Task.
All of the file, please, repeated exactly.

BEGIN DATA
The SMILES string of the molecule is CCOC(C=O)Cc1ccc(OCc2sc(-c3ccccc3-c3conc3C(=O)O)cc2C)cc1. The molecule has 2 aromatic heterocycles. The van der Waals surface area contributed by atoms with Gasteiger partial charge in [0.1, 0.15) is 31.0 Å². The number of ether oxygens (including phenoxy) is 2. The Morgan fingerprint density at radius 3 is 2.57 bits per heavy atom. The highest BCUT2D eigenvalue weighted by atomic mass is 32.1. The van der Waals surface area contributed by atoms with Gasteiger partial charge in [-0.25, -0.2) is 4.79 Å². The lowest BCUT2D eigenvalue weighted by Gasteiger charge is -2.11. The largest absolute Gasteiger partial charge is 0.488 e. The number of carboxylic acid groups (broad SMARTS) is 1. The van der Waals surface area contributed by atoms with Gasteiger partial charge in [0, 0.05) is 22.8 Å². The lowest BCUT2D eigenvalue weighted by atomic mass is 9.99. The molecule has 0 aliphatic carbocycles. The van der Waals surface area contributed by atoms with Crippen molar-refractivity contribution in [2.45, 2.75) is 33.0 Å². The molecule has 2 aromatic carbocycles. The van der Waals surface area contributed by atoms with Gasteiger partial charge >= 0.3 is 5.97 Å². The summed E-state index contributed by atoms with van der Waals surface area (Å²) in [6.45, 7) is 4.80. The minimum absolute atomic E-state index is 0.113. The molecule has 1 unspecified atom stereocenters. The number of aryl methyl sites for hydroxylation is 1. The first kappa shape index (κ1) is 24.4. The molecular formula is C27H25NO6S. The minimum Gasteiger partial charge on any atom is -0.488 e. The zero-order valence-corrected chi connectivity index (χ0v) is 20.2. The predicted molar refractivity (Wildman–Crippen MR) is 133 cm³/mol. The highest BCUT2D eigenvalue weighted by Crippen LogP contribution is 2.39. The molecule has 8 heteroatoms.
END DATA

The SMILES string of the molecule is CCOC(C=O)Cc1ccc(OCc2sc(-c3ccccc3-c3conc3C(=O)O)cc2C)cc1. The molecule has 2 aromatic heterocycles. The van der Waals surface area contributed by atoms with Gasteiger partial charge in [0.1, 0.15) is 31.0 Å². The number of ether oxygens (including phenoxy) is 2. The Morgan fingerprint density at radius 3 is 2.57 bits per heavy atom. The highest BCUT2D eigenvalue weighted by atomic mass is 32.1. The van der Waals surface area contributed by atoms with Gasteiger partial charge in [-0.25, -0.2) is 4.79 Å². The lowest BCUT2D eigenvalue weighted by Gasteiger charge is -2.11. The largest absolute Gasteiger partial charge is 0.488 e. The number of carboxylic acid groups (broad SMARTS) is 1. The van der Waals surface area contributed by atoms with Gasteiger partial charge in [0, 0.05) is 22.8 Å². The lowest BCUT2D eigenvalue weighted by atomic mass is 9.99. The molecule has 0 aliphatic carbocycles. The van der Waals surface area contributed by atoms with Crippen molar-refractivity contribution in [2.45, 2.75) is 33.0 Å². The molecule has 2 aromatic carbocycles. The van der Waals surface area contributed by atoms with Gasteiger partial charge >= 0.3 is 5.97 Å². The summed E-state index contributed by atoms with van der Waals surface area (Å²) in [6.45, 7) is 4.80. The minimum absolute atomic E-state index is 0.113. The molecule has 1 unspecified atom stereocenters. The number of aryl methyl sites for hydroxylation is 1. The first kappa shape index (κ1) is 24.4. The molecular formula is C27H25NO6S. The minimum Gasteiger partial charge on any atom is -0.488 e. The zero-order valence-corrected chi connectivity index (χ0v) is 20.2. The predicted molar refractivity (Wildman–Crippen MR) is 133 cm³/mol. The highest BCUT2D eigenvalue weighted by Crippen LogP contribution is 2.39. The molecule has 8 heteroatoms.